I don't believe that at all, I should have clarified it better.  I realise that their is no point at all pumping billions into economic development if it's just going to be blown up later, but, there needs to be a much greater emphasize placed on it.  Also, hopefully when the situation is stable, then there will be a snowball effect as more and more Iraqis get more and better paying jobs and the economy starts to boom (oil prices certainly will help).

How's Canberra treating you btw?  Nice and cold I bet, have been thinking about possibly moving there if I can get some work in the public service in a few years, would love to buy a smallish property outside of Canberra; 5-20 acres would be good.  Got any recommendations? :)
 
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Aussiegunneragain       8/8/2008 10:34:31 PM
Fair enough, I personally struggle to see how many good results can come out of any war, but each to their own.

And yet you support the war in Afghanistan. How do you reconcile that?


Like Rwanda, the Congo, Darfur, Eritrea, etc?  I understand what your saying but I just don't agree with it, "we" as in the Democratic West walk around sniffing our own farts most of the times, lecturing other nations, societies on how to live their lives, we say how important and majestic it is having a free market based democracy but when something erupts into killing fields like said nations and others, we watch it on TV, maybe slap a few sanctions and possibly send in some very belated peacekeepers.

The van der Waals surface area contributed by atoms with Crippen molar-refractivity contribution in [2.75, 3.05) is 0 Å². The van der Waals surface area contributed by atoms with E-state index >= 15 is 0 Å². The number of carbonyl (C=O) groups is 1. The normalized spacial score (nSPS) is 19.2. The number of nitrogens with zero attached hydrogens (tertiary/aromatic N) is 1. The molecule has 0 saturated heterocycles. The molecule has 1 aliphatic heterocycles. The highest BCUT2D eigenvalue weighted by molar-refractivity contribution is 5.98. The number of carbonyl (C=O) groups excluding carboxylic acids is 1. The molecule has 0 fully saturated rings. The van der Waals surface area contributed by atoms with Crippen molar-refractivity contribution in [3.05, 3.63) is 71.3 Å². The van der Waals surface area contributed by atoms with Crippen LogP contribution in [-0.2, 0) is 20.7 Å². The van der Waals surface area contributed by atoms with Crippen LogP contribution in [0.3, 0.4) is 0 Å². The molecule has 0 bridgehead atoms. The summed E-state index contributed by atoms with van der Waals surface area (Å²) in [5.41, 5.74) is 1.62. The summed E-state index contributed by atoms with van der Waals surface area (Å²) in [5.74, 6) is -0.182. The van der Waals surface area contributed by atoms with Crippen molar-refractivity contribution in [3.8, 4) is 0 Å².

Just because we give people advice on how to improve the lives, doesn't mean that we have a moral obligation to send our troops there when they ignore that advice and start killing each other. That is THEIR resposibility, no ours.  If they want better lives they should stop killing each other to when they have problems. Whats more even if we wanted to intervene, we couldn't afford to enforce peace in every conflict in the world. We simply have to pick and choose which ones we go into and of course first and foremost we are going to pick ones where it is in our national interest to do so. There are exceptions (Balkens, Timor) but that is by and large the way things are.